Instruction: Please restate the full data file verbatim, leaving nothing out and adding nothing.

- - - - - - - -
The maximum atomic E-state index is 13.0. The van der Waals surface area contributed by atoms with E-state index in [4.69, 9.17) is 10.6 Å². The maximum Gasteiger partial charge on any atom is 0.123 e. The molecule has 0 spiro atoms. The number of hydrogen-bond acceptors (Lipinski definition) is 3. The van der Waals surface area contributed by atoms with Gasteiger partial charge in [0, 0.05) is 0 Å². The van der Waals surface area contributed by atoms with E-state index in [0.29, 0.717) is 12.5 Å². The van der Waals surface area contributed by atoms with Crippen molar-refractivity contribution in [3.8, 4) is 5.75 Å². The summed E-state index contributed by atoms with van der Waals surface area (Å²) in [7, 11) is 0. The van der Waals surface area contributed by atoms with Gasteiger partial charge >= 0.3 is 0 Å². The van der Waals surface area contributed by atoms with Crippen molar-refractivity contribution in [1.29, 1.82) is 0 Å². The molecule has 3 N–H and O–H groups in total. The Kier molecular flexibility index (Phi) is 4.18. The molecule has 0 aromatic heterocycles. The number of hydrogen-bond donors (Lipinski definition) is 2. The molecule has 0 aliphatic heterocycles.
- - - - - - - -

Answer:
The maximum atomic E-state index is 13.0. The van der Waals surface area contributed by atoms with E-state index in [4.69, 9.17) is 10.6 Å². The maximum Gasteiger partial charge on any atom is 0.123 e. The molecule has 0 spiro atoms. The number of hydrogen-bond acceptors (Lipinski definition) is 3. The van der Waals surface area contributed by atoms with Gasteiger partial charge in [0, 0.05) is 0 Å². The van der Waals surface area contributed by atoms with E-state index in [0.29, 0.717) is 12.5 Å². The van der Waals surface area contributed by atoms with Crippen molar-refractivity contribution in [3.8, 4) is 5.75 Å². The summed E-state index contributed by atoms with van der Waals surface area (Å²) in [7, 11) is 0. The van der Waals surface area contributed by atoms with Gasteiger partial charge >= 0.3 is 0 Å². The van der Waals surface area contributed by atoms with Crippen molar-refractivity contribution in [1.29, 1.82) is 0 Å². The molecule has 3 N–H and O–H groups in total. The Kier molecular flexibility index (Phi) is 4.18. The molecule has 0 aromatic heterocycles. The number of hydrogen-bond donors (Lipinski definition) is 2. The molecule has 0 aliphatic heterocycles.